Museo Urbano at UTEP was born on the centennial of the Mexican Revolution in 2010. The Revolution was the first great revolution of the twentieth century and had enormous impact on El Paso and Ciudad Juárez as well as Mexico and the United States. Because of this war, approximately one million Mexicans migrated to the U.S. either temporarily or permanently. This migration reinforced existing Mexican-origin communities in the United States and created Mexican settlements across the country. Juárez was a key city in the Revolution as was El Paso, a city that welcomed refugees and immigrants, housed exiles and revolutionaries, and profited greatly from war-related businesses. Our oldest barrios (Chihuahuita, el Segundo, and Duranguito) as well as downtown still boast turn of the 20th century buildings that hold the rich history of the Revolution.
In 2010, historians David Dorado Romo and Yolanda Chávez Leyva founded Museo Urbano at 500 W. Overland Street as a community space highlighting the history of el Segundo Barrio and Teresita Urrea, one of its most famous residents. The opening of Museo Urbano came on the heels of an exhibit, "El Paso: The Other Side of the Mexican Revolution," at the El Paso Museum of History, based on Dr. Romo's book, Ringside Seat to a Revolution: The Underground Cultural History of El Paso and Ciudad Juárez, 1893-1923. The community space, funded through a Texas Historical Commission Grant to Dr. Paul Edison, brought together historians, artists, musicians, poets, and students to tell the story of the border. In the succeeding years, Museo Urbano has continued to function, working in collaboration with museums such as UTEP’s Centennial Museum, the El Paso Museum of History, and the El Paso Archaeology Museum as well as neighborhoods such as Duranguito.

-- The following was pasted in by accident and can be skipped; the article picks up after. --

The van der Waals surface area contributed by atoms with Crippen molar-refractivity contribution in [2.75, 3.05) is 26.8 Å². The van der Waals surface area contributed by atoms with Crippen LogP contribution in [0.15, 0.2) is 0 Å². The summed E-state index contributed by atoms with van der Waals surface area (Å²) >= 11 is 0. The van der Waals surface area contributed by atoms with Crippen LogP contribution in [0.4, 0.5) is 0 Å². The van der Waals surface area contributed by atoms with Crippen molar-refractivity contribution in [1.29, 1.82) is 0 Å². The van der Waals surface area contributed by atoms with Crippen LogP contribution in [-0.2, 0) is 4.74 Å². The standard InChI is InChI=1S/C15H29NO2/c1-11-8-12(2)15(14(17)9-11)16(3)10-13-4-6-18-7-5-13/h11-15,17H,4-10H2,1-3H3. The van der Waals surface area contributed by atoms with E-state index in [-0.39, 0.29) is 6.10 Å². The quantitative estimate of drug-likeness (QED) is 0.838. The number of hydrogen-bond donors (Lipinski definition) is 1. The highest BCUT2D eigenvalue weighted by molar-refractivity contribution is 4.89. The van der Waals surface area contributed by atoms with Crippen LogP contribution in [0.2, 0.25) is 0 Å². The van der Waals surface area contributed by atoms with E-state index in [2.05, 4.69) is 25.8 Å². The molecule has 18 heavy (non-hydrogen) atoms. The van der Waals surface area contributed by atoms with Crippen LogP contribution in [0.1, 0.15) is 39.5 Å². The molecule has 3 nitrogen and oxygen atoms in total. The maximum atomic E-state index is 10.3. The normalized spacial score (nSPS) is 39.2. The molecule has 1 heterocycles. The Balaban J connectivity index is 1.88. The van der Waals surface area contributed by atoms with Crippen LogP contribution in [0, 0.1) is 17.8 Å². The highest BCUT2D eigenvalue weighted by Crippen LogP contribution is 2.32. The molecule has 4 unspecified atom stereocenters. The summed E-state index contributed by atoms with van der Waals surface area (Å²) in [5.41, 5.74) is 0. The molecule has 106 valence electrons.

Museo Urbano reclaims, researches, preserves, exhibits, and interprets the history of the borderlands, especially El Paso-Ciudad Juárez. In doing so, we foster an understanding of the connections between the local and the global as well as the ties between the past and the present. Museo Urbano invites visitors to reflect on their own place in history, to think critically about history and to act on that knowledge. Museo Urbano accomplishes this through exhibits, lectures, workshops and dialogues in collaboration with other organizations, grassroots groups and educational institutions.
Respect – We honor the multiple communities that comprise the borderlands as well as the beautiful and often painful history of this place. We strive to present these histories with respect.
- Reciprocity – We believe that the creation and interpretation of history is a mutual act. We do not “give voice” to the community. The community has a voice. We listen and work reciprocally with community members to understand our history.
Responsibility – As part of an institution of higher education, we take serious our responsibility to the community to improve life in the borderlands through nurturing scholarly and creative work.
- Social Justice – Museo Urbano emerged from a history of social justice activism. We acknowledge that institutions of higher education have had antagonistic and contentious relationships with communities of color and working-class communities. While recognizing the inherent power relationships, we also believe that universities and communities can work in partnership to advance social justice.
Honors and Awards
- National Council on Public History awarded Museo Urbano the “2013 NCPH Outstanding Public History Award.”
- Museo Urbano was chosen as one of 20 sites nationally to develop the National Immigration Dialogues, International Coalition of Sites of Conscience (2014-15).
- We were invited by the Brazilian government's Amnesty Commission and the International Coalition of Sites of Conscienceto present dialogue training to an international group at “Memory: A Pillar of Transitional Justice and Human Rights,” Sao Paulo (2014).
- The Texas House of Representatives honored Museo Urbano via Resolution No. 2667 (2014).
- Selected by the Cooper-Hewitt Smithsonian Design Museum as a featured museum in “By the People: Designing a Better America” exhibit, New York City (2016-17).